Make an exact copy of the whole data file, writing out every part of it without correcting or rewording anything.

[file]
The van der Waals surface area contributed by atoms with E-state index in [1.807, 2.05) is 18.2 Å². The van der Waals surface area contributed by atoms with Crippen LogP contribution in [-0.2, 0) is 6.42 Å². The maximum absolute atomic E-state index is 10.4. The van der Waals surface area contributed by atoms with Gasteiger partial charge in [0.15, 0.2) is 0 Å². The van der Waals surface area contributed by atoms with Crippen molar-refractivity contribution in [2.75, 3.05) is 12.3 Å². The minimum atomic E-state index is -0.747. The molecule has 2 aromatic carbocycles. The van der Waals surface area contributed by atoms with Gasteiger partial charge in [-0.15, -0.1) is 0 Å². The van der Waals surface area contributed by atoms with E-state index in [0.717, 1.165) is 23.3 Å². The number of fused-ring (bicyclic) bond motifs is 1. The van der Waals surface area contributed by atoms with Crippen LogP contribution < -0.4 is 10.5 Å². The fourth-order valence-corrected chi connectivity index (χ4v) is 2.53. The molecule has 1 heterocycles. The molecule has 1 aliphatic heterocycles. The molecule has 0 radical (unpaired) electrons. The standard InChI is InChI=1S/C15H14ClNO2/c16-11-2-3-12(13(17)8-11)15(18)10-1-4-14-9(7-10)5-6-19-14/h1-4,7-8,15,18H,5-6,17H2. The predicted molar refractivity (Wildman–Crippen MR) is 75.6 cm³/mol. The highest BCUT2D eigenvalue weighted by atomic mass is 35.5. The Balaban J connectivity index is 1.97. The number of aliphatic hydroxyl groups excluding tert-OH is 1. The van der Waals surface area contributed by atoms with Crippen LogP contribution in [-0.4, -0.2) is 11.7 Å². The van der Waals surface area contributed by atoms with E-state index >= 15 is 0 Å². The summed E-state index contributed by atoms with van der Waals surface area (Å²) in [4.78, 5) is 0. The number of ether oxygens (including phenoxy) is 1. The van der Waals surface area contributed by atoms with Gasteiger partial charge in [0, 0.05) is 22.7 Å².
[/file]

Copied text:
The van der Waals surface area contributed by atoms with E-state index in [1.807, 2.05) is 18.2 Å². The van der Waals surface area contributed by atoms with Crippen LogP contribution in [-0.2, 0) is 6.42 Å². The maximum absolute atomic E-state index is 10.4. The van der Waals surface area contributed by atoms with Gasteiger partial charge in [0.15, 0.2) is 0 Å². The van der Waals surface area contributed by atoms with Crippen molar-refractivity contribution in [2.75, 3.05) is 12.3 Å². The minimum atomic E-state index is -0.747. The molecule has 2 aromatic carbocycles. The van der Waals surface area contributed by atoms with Gasteiger partial charge in [-0.15, -0.1) is 0 Å². The van der Waals surface area contributed by atoms with E-state index in [0.717, 1.165) is 23.3 Å². The number of fused-ring (bicyclic) bond motifs is 1. The van der Waals surface area contributed by atoms with Crippen LogP contribution < -0.4 is 10.5 Å². The fourth-order valence-corrected chi connectivity index (χ4v) is 2.53. The molecule has 1 heterocycles. The molecule has 1 aliphatic heterocycles. The molecule has 0 radical (unpaired) electrons. The standard InChI is InChI=1S/C15H14ClNO2/c16-11-2-3-12(13(17)8-11)15(18)10-1-4-14-9(7-10)5-6-19-14/h1-4,7-8,15,18H,5-6,17H2. The predicted molar refractivity (Wildman–Crippen MR) is 75.6 cm³/mol. The highest BCUT2D eigenvalue weighted by atomic mass is 35.5. The Balaban J connectivity index is 1.97. The number of aliphatic hydroxyl groups excluding tert-OH is 1. The van der Waals surface area contributed by atoms with Crippen LogP contribution in [-0.4, -0.2) is 11.7 Å². The van der Waals surface area contributed by atoms with E-state index >= 15 is 0 Å². The summed E-state index contributed by atoms with van der Waals surface area (Å²) in [4.78, 5) is 0. The number of ether oxygens (including phenoxy) is 1. The van der Waals surface area contributed by atoms with Gasteiger partial charge in [0, 0.05) is 22.7 Å².